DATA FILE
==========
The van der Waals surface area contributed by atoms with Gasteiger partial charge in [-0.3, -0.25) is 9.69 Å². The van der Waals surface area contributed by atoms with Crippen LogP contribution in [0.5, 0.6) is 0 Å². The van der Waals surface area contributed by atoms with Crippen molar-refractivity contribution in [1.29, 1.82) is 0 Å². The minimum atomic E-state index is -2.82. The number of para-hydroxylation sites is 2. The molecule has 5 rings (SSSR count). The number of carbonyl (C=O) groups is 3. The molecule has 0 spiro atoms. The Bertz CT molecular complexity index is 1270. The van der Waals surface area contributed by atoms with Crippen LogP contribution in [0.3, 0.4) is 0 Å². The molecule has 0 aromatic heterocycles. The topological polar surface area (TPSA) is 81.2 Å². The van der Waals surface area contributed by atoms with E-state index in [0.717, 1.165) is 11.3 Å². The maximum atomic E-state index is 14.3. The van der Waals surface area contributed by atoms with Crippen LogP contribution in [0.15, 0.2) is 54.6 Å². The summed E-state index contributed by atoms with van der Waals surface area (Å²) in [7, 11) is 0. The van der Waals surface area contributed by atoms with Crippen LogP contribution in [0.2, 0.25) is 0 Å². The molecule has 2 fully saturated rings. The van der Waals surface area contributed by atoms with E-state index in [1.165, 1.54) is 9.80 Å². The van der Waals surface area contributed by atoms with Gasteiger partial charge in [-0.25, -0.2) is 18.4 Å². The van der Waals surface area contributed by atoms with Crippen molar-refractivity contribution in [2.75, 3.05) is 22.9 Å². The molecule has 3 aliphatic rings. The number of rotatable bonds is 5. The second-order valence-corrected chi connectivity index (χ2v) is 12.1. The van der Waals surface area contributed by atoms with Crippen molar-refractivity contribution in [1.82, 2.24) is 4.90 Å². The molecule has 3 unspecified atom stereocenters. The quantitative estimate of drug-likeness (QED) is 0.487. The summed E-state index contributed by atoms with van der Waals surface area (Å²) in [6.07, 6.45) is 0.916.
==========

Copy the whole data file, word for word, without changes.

The van der Waals surface area contributed by atoms with Gasteiger partial charge in [-0.3, -0.25) is 9.69 Å². The van der Waals surface area contributed by atoms with Crippen LogP contribution in [0.5, 0.6) is 0 Å². The van der Waals surface area contributed by atoms with Crippen molar-refractivity contribution in [1.29, 1.82) is 0 Å². The minimum atomic E-state index is -2.82. The number of para-hydroxylation sites is 2. The molecule has 5 rings (SSSR count). The number of carbonyl (C=O) groups is 3. The molecule has 0 spiro atoms. The Bertz CT molecular complexity index is 1270. The van der Waals surface area contributed by atoms with Crippen LogP contribution in [0.3, 0.4) is 0 Å². The molecule has 0 aromatic heterocycles. The topological polar surface area (TPSA) is 81.2 Å². The van der Waals surface area contributed by atoms with E-state index in [0.717, 1.165) is 11.3 Å². The maximum atomic E-state index is 14.3. The van der Waals surface area contributed by atoms with Crippen LogP contribution in [0.15, 0.2) is 54.6 Å². The summed E-state index contributed by atoms with van der Waals surface area (Å²) in [7, 11) is 0. The van der Waals surface area contributed by atoms with Crippen LogP contribution in [0.2, 0.25) is 0 Å². The molecule has 2 fully saturated rings. The van der Waals surface area contributed by atoms with E-state index in [1.165, 1.54) is 9.80 Å². The van der Waals surface area contributed by atoms with Gasteiger partial charge in [-0.25, -0.2) is 18.4 Å². The van der Waals surface area contributed by atoms with Crippen molar-refractivity contribution in [2.75, 3.05) is 22.9 Å². The molecule has 3 aliphatic rings. The number of rotatable bonds is 5. The second-order valence-corrected chi connectivity index (χ2v) is 12.1. The van der Waals surface area contributed by atoms with Crippen molar-refractivity contribution in [1.82, 2.24) is 4.90 Å². The molecule has 3 unspecified atom stereocenters. The quantitative estimate of drug-likeness (QED) is 0.487. The summed E-state index contributed by atoms with van der Waals surface area (Å²) in [6.07, 6.45) is 0.916.